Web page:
If a parenting dispute is litigated, there will often be more than one interim Hearing and then a final Hearing, which is a Trial. Sometimes, a Trial can be years after the first application is filed, although there are many opportunities to settle a dispute. The Court will consider a number of different factors in making the decision and will always consider the child’s best interests in determining the outcome of a disagreement, such as (this is not an exhaustive list):

  • The age and maturity level of the child or children and the relationship between the child and each parent.  If the children are very young, the court will be cognisant of strong primary attachments and the need to safeguard those.
  • The extent to which each parent has demonstrated commitment and ability in supporting the child.
  • How well the parent can provide for the child’s needs.
  • The child’s wishes.  How do they feel about the proposed arrangements and do they have a preference?  The child’s age is a factor.
  • Practical considerations including financial matters, the proximity of home to the child’s school and disruptions to their current lifestyle.
  • The effect that the changes could have on the child. 

As mentioned earlier, parents have equal shared parenting responsibility for their children, but that does not mean that equal time with each parent is guaranteed.  

We are also often asked whether one parent can  be given sole parental responsibility for a child. Whilst the emphasis is always on shared parental responsibility, there are some matters where one parent will ask the Court to make an Order that decisions regarding the child are not made jointly. That very much depends on the particular facts and circumstances but abuse, violence or neglect are often features in such matters.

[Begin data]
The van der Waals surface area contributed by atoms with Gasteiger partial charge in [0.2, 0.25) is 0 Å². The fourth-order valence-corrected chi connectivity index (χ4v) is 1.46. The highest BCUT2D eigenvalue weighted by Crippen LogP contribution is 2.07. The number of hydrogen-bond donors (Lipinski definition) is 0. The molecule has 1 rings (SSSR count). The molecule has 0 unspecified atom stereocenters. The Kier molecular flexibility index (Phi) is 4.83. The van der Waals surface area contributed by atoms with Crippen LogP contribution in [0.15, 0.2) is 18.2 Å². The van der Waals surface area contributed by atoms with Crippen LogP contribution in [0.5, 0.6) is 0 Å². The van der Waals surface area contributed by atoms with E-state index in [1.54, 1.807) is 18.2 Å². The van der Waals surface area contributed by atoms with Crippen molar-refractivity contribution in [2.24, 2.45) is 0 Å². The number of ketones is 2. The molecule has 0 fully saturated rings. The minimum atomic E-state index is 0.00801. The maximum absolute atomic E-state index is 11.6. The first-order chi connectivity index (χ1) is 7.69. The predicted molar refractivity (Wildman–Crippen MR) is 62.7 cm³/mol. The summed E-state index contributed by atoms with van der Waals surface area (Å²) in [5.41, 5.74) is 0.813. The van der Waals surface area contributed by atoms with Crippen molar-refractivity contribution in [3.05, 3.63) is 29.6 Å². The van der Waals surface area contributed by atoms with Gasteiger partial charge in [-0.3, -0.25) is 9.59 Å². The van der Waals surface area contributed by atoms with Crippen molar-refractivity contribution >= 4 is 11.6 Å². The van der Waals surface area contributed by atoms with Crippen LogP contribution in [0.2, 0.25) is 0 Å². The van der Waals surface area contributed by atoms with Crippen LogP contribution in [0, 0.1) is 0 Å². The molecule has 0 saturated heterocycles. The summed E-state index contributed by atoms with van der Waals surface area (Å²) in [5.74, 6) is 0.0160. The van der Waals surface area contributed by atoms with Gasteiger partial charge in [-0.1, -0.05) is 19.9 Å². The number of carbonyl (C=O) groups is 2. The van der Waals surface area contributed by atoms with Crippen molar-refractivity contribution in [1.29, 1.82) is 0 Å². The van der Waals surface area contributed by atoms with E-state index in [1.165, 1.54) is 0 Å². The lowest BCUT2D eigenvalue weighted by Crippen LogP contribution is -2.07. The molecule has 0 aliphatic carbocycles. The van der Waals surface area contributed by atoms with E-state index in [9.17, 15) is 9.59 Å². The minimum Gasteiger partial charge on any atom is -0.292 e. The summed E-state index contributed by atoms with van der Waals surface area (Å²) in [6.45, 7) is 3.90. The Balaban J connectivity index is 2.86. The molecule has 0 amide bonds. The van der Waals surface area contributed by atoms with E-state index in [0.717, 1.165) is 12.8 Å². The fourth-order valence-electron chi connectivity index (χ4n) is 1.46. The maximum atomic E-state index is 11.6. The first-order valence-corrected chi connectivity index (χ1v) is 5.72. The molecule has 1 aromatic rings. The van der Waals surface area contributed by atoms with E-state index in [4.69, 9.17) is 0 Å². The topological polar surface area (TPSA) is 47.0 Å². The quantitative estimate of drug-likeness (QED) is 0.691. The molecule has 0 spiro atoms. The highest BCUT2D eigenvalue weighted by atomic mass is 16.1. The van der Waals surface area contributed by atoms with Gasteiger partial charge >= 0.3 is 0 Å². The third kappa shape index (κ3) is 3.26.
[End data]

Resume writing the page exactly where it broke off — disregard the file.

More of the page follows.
As mentioned earlier however, the vast majority of separating couples are able to work out their parenting arrangements without the need for court intervention.   

Every family law scenario is unique and over the years, we have helped many families structure practical and equitable solutions that suit their circumstances. 

If you have a question or concern about parenting arrangements or want advice on any other family law matter, West Family Lawyers can help.  Please get in touch on 08 9380 9111 or book an appointment with one of our friendly, professional family lawyers in Perth through our website.

Please note that the above article is informative in nature and should not be taken as legal advice. 

Mark Cheveralls

Mark is a senior lawyer with a broad experience in family law.  His blend of business management experience and legal competencies is particularly beneficial to resolving complicated family law disputes concerning property and children.

Mark is settlement-focused and energetic about negotiating fair outcomes with a track record of brokering good results for his clients.  He is part of a small team of trusted family lawyers in Perth practising in the Family Court of Western Australia.

Find out more about Mark here.